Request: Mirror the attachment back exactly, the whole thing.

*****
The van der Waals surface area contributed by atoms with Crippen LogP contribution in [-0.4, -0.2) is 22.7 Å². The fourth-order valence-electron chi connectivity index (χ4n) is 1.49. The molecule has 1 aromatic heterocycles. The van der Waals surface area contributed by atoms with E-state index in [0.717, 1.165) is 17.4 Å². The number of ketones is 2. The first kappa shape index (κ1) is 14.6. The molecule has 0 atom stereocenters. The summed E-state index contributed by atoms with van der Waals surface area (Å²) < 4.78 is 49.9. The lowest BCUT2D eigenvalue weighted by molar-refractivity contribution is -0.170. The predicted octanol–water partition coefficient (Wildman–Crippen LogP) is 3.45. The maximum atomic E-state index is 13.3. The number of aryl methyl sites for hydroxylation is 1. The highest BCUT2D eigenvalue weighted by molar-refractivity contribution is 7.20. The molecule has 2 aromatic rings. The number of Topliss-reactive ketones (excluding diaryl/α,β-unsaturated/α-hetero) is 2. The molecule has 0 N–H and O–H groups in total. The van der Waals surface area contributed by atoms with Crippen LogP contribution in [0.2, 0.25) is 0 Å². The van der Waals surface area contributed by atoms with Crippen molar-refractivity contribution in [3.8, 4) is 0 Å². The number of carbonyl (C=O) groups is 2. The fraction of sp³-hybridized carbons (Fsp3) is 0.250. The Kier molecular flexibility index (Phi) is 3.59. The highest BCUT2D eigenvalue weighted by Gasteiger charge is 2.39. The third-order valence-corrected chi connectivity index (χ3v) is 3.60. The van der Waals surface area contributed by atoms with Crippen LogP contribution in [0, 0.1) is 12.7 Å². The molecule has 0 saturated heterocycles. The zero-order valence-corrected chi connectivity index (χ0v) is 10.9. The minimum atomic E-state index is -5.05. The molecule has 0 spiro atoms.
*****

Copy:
The van der Waals surface area contributed by atoms with Crippen LogP contribution in [-0.4, -0.2) is 22.7 Å². The fourth-order valence-electron chi connectivity index (χ4n) is 1.49. The molecule has 1 aromatic heterocycles. The van der Waals surface area contributed by atoms with E-state index in [0.717, 1.165) is 17.4 Å². The number of ketones is 2. The first kappa shape index (κ1) is 14.6. The molecule has 0 atom stereocenters. The summed E-state index contributed by atoms with van der Waals surface area (Å²) < 4.78 is 49.9. The lowest BCUT2D eigenvalue weighted by molar-refractivity contribution is -0.170. The predicted octanol–water partition coefficient (Wildman–Crippen LogP) is 3.45. The maximum atomic E-state index is 13.3. The number of aryl methyl sites for hydroxylation is 1. The highest BCUT2D eigenvalue weighted by molar-refractivity contribution is 7.20. The molecule has 2 aromatic rings. The number of Topliss-reactive ketones (excluding diaryl/α,β-unsaturated/α-hetero) is 2. The molecule has 0 N–H and O–H groups in total. The van der Waals surface area contributed by atoms with Crippen LogP contribution in [0.2, 0.25) is 0 Å². The van der Waals surface area contributed by atoms with Crippen molar-refractivity contribution in [3.8, 4) is 0 Å². The number of carbonyl (C=O) groups is 2. The fraction of sp³-hybridized carbons (Fsp3) is 0.250. The Kier molecular flexibility index (Phi) is 3.59. The highest BCUT2D eigenvalue weighted by Gasteiger charge is 2.39. The third-order valence-corrected chi connectivity index (χ3v) is 3.60. The van der Waals surface area contributed by atoms with Crippen LogP contribution in [0, 0.1) is 12.7 Å². The molecule has 0 saturated heterocycles. The zero-order valence-corrected chi connectivity index (χ0v) is 10.9. The minimum atomic E-state index is -5.05. The molecule has 0 spiro atoms.